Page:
PARAGOULD, AR (KAIT) – A Region 8 school teacher was recently awarded the National Board Certificate, which is the culmination of an extensive program designed to get teachers to review and evolve their practices. According to the Arkansas Department of Education, approximately 200 teachers earned the certificate in December of 2011.
"We went and we sat in the meetings and they talked about Nationally Board Certified teachers and how it was a big recognition and it's supposed to take three years. It's a three year program. I was very fortunate I certified year one," said Chris Wright. "It was the next step to make me a better teacher in the classroom."
Wright is a 4th grade teacher at Baldwin Elementary in Paragould. She's been teaching 10 and 11-year olds for the last six years. She said every day is a new challenge.
"I have 25 in my homeroom and a total of 73 students in 4th grade. I teach writing, science and social studies to my homeroom," said Wright.
Since 1998, 60% of all teachers who start the National Board achieve certification, according to the Department of Education. Wright said she spent hundreds of hours reviewing her teaching skills and analyzing her job.
"For me, there were lots of activities that we were doing here at school. When I went back and said, okay, what did my kids learn from those? I had to start thinking about those in a whole new light," said Wright. "You either didn't test them prior so I don't really know what they're learning, or I didn't test them afterwards. It's not just about testing, but assessing. You know, did they learn something?"
There are 35,000 teachers in Arkansas. 2,000 of those teachers are currently National Board Certified. Teachers who pass through the program are also provided with a monetary incentive. The state paid 1,900 bonuses in 2011.
"Before National Boards, the typical assessment was pen and paper or a test of some sort. Now it's more of a conversation. It's more going around and looking to see are they having good discussions or are they taking notes? It's really made me think about, are they achieving the goals? I'm doing a pretest, post test type scenario that I don't know that I did much before," said Wright. "They really want you to think about things a whole different way than what you may have been taught at college. What do you know already, and what do we need to re-teach, because sometimes I think we waste time in the classroom teaching things they may already know, or assume they know."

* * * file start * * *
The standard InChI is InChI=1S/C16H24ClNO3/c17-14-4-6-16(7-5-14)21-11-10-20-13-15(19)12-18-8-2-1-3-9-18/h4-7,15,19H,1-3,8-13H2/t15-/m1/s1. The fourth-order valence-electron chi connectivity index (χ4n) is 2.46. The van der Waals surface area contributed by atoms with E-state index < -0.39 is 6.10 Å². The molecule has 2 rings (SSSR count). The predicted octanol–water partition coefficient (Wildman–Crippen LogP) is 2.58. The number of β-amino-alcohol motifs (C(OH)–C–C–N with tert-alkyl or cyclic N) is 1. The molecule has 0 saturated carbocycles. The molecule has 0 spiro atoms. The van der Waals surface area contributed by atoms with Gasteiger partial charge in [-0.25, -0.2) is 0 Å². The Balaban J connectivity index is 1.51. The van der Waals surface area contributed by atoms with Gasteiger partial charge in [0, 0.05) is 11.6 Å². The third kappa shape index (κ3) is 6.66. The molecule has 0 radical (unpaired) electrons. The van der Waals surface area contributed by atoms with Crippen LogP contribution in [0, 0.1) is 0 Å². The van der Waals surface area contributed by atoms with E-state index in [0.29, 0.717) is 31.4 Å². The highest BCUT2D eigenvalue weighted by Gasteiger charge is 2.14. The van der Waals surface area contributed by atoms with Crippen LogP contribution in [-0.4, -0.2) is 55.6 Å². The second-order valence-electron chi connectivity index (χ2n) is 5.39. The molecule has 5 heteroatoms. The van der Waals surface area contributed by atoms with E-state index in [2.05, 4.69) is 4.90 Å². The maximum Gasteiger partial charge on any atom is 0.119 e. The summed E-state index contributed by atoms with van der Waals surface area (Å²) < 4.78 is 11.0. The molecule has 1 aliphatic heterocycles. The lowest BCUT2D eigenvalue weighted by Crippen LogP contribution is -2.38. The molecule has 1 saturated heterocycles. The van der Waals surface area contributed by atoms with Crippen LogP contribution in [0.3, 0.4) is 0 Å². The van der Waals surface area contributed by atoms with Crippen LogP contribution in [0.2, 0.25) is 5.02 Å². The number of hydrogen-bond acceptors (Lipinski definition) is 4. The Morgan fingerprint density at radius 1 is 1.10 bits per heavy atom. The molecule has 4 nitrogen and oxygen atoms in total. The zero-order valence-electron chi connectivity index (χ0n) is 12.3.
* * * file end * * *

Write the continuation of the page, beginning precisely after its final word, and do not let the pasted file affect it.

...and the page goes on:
Wright said she questioned one of her class projects after she gave it some thought.
"Kids designed a hat that represents their word, so it kind of goes along with our theme of being a visual and performing arts school. We've done it, I guess since my second year of teaching here. I initiated that program and I thought it was this great tool and it was, but until I did National Board Certification, I really hadn't looked at what did they learn and did they obtain and remember those words," said Wright.
Wright said she was happy to find out some students had retained the words they learned, as well as remembered some of the words other students were using.
"I have become I think a better teacher because I assess my students more, I guess, deeply and I also really look at them as individuals a little more," said Wright. "Is what I'm doing effective? Is it making a difference and are my kids achieving and meeting their goals? It makes you slow down and look at the process."
For more on the National Board Certification program, click here.
"They actually have data that shows that those kids gain tremendous amounts more in the classroom than other students. This is my first year teaching as Nationally Board Certified, so I'm not sure how that's going to work, but it is a lot of work. It consumes your life," said Wright.
More than 6,000 teachers obtained the National Board Certificate in 2011, with Arkansas more than doubling the number of Nationally Board Certified teachers in the last five years.
Click here for a list of National Board Certified teachers by school district.
The National Board for Certified Teachers website suggested such teachers improve student achievement. The information came from the National Research Council.
"It is probably the most prestigious award a teacher can achieve. It really prepares you to look at your students in a different way," said Wright. "It's great to be able to influence them and talk with them and share their ideas."